This Strong Mother Monday, I'd love to share the rest of my story. I've already written about how the path to motherhood was a rough road for me (you can read Part 1 of my story here). As I shared two weeks ago, I suffered a stillbirth at 28 weeks of gestation with our first son. His name was Henry, and he came to us and left us, in March of 2008 (it was Good Friday).
One day I would like to delve more deeply into the experience of that day. I may not even share it, but feel there would be great therapeutic value to dig deep and let out whatever comes when I take myself back to the experience. It seems strange even to me that I have not yet really written much about it. I think I have been trying to just keep it on the inside and not dwell. I try to honour Henry's memory and legacy by living and loving well and talking about him to people...and sometimes even to his brother...
LIFE AFTER DEATH
After losing Henry, we discovered some things about my pregnancy and health that were not diagnosed when it would have been early enough to make a difference. In addition to my long term Rheumatoid Arthritis, I was discovered to carry a triple threat: three antibodies that, undiagnosed, can wreak havoc on a mother and pregnancy. It turns out that I had been having TIAs, or mini-strokes, throughout my pregnancy with Henry.
I entered into extensive consultation with a high risk OB/GYN...who warned us that we could have the same experience repeated, or worse: there was a slight chance of my own demise with another pregnancy. My husband and I thought, and talked, thought some more and talked some more, and decided to try again.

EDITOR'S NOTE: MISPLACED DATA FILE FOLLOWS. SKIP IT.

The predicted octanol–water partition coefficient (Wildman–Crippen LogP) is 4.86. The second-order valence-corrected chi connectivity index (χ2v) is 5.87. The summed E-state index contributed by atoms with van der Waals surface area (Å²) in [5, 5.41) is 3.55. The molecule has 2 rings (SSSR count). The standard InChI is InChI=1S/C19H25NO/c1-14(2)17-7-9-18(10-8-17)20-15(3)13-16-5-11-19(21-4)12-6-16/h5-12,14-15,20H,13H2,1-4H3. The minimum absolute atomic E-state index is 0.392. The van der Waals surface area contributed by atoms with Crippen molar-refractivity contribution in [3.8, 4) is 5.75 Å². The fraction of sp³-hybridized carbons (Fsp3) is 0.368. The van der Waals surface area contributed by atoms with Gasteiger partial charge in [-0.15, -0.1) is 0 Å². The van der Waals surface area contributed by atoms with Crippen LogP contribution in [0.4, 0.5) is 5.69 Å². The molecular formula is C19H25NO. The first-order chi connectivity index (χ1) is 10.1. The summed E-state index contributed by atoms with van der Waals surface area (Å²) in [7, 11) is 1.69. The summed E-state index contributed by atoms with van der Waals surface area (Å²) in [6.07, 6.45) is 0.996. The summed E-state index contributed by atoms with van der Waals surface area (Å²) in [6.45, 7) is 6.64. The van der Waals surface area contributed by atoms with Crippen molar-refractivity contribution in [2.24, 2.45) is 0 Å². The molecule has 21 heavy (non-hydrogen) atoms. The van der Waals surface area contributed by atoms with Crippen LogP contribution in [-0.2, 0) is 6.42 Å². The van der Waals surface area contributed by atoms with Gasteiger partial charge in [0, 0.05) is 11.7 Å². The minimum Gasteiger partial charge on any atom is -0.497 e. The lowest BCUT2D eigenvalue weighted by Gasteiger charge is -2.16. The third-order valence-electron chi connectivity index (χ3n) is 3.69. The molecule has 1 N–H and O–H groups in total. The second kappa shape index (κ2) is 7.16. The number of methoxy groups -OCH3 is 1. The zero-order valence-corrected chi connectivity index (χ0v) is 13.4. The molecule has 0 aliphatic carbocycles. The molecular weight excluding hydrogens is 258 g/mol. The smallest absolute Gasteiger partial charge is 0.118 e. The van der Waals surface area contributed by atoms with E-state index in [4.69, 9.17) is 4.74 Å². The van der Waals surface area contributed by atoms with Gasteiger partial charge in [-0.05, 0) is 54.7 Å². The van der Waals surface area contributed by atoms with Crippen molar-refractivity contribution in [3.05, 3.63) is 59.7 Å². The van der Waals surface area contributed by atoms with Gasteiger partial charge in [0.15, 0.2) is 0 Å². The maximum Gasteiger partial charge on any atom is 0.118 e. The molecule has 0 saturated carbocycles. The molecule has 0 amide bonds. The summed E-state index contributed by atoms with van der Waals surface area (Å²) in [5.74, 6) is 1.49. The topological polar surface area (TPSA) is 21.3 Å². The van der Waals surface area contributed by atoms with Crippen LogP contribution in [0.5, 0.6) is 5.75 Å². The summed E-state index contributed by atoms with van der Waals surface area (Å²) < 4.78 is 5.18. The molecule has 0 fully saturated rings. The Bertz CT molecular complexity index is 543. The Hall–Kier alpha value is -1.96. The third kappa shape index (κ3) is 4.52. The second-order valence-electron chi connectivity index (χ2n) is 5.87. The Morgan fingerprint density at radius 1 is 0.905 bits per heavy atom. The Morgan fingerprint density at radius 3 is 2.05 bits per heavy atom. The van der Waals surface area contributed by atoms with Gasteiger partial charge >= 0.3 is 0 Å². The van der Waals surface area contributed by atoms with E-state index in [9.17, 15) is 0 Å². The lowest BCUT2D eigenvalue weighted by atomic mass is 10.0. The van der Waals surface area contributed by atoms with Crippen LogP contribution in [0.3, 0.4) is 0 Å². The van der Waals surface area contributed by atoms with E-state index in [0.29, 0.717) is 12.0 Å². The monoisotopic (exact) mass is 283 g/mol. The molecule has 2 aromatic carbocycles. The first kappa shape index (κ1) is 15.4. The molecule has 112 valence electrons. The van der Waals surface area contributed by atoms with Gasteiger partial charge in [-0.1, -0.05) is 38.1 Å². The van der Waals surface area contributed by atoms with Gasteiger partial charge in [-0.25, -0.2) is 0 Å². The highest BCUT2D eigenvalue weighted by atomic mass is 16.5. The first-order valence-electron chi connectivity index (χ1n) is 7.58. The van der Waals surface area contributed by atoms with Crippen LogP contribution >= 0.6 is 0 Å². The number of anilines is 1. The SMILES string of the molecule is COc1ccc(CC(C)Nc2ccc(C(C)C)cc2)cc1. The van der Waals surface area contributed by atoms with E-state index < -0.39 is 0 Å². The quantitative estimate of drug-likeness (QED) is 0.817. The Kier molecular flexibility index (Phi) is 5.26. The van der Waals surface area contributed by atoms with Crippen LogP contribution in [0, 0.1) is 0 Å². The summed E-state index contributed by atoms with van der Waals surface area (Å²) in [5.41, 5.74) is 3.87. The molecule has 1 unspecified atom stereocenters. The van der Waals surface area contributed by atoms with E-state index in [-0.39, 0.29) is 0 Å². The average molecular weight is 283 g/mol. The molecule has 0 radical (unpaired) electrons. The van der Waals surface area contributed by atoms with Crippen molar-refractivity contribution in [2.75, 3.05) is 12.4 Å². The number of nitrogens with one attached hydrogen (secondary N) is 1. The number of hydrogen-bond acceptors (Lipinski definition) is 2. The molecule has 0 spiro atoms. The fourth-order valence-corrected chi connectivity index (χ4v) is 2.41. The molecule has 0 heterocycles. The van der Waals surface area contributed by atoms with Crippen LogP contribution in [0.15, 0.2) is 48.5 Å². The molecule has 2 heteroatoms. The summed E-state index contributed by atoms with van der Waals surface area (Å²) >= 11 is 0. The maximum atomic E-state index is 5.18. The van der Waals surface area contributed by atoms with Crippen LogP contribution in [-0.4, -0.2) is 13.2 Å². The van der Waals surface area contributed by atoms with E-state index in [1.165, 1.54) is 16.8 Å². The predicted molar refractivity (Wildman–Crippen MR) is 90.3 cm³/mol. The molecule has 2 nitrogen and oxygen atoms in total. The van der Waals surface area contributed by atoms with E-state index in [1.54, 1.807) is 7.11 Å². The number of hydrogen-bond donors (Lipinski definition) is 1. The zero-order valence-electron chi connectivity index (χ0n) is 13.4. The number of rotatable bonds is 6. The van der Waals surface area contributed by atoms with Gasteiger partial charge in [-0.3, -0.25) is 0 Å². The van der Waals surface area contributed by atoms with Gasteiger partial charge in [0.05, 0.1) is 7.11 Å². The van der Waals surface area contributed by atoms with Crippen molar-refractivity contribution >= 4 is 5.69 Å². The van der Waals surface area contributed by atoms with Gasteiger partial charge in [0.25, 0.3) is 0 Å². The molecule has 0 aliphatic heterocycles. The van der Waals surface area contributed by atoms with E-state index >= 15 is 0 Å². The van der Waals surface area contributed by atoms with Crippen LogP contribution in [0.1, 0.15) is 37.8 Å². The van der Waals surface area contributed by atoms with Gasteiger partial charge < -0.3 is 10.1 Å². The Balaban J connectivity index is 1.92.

We were living in Long Beach, California at the time - though we are Canadian, we had been living there for my husband's work. And so, after a while of wandering around aimlessly and empty, I decided I needed to find something to do. I applied to Long Beach Magazine first as a writer, then was offered the Managing Editor position, and then quickly took over as Editor-in-Chief.
I loved the job. It felt right to be there; managing writers, photographers, designers, working with advertising and management. We moved forward, and by June of 2009, I was pregnant again.
PROCEED WITH CAUTION
The first thing I had to do was start twice-daily injections of blood thinners. They were painful and scary at first, but my husband gave them to me until I was brave enough to take over.
We also made the huge decision to move back to Canada, and though it took a few months, we did return. I continued to work remotely for the magazine until they could find a suitable replacement, and we settled into life in our fixer-upper. I had also secured a sort of test position at CBC Radio and gotten an assignment for the Globe and Mail...and I was hatching a plan with my creative partner in crime Cynthia Merriman of My Girl Friday Design to start our own online magazine.
This is one of maybe five photos taken of me during my pregnancy. I was camera shy, as I felt I didn't want to document another pregnancy that might not have a happy ending. It was a cautiously optimistic time, and my belly (and my hope) was growing.
SUNNY SIDE UP